Newspaper article The Christian Science Monitor

Surveillance Cameras in Nursing-Home Facilities ; A Pilot Program Will Install Video Cameras for Some Nursing-Home Residents. They Will Also Allow Family Members to See Each Other as They Talk on the Phone

Newspaper article The Christian Science Monitor

Surveillance Cameras in Nursing-Home Facilities ; A Pilot Program Will Install Video Cameras for Some Nursing-Home Residents. They Will Also Allow Family Members to See Each Other as They Talk on the Phone

Article excerpt

Sue Hecht knew something was wrong when she knocked on the door of her mother's room in a Maryland nursing home and heard an angry voice yell back, "What do you want?" When Ms. Hecht entered, she found an aide screaming and swearing at her mother. The older woman was crying.

Shocked, Hecht reported the incident to administrators, and the abusive aide was fired. "They took very appropriate action," she says approvingly. But, she adds, "I also know this wasn't the first infraction. If I hadn't walked in, I don't know how much longer that person would have been there."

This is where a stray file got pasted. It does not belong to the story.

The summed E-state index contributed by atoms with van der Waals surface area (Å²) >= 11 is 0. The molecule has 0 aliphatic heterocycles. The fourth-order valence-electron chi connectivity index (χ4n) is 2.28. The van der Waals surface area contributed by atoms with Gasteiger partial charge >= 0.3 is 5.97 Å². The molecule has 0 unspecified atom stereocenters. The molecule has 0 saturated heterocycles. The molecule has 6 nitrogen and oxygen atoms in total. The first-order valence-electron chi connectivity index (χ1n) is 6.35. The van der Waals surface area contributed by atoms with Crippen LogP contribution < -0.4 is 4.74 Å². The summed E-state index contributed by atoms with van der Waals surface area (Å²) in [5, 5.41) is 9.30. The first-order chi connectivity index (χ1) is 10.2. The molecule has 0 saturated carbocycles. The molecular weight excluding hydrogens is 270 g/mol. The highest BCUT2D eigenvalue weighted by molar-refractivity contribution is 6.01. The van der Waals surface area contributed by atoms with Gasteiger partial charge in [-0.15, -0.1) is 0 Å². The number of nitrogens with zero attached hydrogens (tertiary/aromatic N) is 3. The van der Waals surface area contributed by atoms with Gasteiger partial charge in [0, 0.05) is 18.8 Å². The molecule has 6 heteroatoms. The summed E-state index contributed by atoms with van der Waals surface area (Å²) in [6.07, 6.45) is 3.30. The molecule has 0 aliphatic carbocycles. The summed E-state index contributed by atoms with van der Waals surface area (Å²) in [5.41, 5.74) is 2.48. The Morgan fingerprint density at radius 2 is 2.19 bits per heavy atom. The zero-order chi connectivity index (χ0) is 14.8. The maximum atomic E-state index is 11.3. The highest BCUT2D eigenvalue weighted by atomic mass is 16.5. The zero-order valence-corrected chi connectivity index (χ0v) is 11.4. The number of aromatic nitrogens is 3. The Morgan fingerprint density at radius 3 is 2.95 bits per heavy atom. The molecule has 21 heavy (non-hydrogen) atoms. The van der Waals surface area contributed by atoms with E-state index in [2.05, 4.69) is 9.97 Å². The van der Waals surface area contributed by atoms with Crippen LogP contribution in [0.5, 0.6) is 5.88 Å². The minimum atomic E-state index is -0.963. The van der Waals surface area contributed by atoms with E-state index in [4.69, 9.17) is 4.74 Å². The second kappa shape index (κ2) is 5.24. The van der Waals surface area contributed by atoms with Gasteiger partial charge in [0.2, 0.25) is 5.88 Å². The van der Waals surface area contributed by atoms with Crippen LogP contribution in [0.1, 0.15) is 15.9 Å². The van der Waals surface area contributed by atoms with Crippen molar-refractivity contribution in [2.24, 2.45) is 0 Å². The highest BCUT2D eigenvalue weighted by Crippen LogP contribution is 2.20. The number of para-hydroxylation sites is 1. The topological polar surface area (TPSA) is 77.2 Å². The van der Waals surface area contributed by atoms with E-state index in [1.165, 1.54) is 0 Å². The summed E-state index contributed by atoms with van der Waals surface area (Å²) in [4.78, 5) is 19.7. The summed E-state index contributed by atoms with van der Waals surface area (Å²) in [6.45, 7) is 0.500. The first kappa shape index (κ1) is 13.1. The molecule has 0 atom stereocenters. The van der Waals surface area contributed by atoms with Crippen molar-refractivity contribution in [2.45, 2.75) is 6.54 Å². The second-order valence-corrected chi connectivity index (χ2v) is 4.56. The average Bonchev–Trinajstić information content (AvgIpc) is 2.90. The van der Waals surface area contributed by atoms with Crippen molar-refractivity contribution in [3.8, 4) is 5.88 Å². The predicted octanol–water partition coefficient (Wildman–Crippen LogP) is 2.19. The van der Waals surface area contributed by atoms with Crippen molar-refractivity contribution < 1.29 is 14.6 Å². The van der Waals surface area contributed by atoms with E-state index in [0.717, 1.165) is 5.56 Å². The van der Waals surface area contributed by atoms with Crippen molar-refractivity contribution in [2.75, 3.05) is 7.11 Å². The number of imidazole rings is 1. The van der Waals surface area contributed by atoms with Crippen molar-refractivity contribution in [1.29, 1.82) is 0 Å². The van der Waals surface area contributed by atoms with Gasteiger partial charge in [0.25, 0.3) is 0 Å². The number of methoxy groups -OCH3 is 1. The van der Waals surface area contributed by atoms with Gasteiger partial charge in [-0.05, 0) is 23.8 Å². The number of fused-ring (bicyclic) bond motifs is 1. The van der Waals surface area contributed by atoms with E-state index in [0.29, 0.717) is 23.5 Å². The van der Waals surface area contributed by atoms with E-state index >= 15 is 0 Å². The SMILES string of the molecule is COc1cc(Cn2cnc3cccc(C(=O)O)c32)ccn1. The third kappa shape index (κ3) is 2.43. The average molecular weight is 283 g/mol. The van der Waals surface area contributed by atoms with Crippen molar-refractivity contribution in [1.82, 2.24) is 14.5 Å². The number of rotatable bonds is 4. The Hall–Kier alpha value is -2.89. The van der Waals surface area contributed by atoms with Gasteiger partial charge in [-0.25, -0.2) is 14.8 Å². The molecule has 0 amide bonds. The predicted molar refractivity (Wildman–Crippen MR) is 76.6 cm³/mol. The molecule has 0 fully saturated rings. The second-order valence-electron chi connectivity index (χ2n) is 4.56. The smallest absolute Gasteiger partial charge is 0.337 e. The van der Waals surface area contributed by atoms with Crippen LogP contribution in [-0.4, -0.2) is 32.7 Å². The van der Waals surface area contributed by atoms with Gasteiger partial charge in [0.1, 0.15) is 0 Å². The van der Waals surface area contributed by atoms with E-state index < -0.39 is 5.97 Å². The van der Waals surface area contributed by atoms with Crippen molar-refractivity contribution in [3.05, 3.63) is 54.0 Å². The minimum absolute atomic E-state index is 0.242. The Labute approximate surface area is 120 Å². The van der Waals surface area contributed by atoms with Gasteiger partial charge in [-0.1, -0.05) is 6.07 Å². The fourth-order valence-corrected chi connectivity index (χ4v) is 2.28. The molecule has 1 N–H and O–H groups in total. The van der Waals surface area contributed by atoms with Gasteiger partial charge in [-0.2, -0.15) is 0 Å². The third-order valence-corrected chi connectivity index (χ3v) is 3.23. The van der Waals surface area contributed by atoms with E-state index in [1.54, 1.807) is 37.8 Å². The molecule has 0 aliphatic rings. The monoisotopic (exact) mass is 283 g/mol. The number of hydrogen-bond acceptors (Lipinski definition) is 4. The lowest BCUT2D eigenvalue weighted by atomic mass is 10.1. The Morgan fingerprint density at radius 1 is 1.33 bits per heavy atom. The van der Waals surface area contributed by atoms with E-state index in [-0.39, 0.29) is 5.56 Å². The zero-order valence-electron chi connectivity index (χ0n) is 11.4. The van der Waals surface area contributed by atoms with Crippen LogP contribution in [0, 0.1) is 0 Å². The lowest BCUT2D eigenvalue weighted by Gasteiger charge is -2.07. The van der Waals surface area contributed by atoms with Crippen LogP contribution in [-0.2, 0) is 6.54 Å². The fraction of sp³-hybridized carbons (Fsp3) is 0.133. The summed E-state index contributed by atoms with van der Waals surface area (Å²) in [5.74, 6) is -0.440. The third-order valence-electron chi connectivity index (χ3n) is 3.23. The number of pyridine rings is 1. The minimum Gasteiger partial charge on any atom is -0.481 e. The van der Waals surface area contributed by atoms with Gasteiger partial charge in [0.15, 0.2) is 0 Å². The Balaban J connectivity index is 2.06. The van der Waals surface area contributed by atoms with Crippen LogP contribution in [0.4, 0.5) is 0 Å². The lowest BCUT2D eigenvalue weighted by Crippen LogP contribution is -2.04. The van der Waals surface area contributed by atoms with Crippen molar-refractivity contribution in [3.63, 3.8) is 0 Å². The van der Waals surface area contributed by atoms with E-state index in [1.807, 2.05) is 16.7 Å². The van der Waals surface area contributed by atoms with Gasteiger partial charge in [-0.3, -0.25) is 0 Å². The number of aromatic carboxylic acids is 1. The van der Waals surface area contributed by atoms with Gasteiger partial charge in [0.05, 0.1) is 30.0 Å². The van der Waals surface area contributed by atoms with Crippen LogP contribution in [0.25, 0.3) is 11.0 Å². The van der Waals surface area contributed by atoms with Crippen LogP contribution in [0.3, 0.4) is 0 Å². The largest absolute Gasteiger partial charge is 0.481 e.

To prevent abuses like these, Hecht, a delegate in the Maryland legislature, introduced a bill that would allow nursing home residents to install video cameras in their rooms, at their own expense. Roommates would need to give written consent. A notice posted on the door would indicate the presence of a camera.

No federal law forbids video cameras in nursing facilities. But, Hecht adds, "Nursing homes in a lot of states are blocking cameras and saying, 'No, you can't do this.' "

A 1999 study by the US General Accounting Office found that one- fourth of the nation's nursing homes have deficiencies serious enough to have harmed residents or placed them at risk of injury or death.

Opponents of surveillance cameras regard them as an invasion of privacy. "People need to understand that some very private moments can be captured," says Deborah Cloud of the American Health Care Association, which represents nursing homes.

Critics also caution that behavior caught on film can be easily misinterpreted. They offer an example: If a resident is in the dining room and asks an employee to retrieve an item she left in her room, a tape of the worker opening a drawer with no one present could be used to allege theft.

Such incidents could make facilities "ripe for frivolous lawsuits," says Adam Kane, director of public policy for the Mid- Atlantic Nonprofit Health and Housing Association. …

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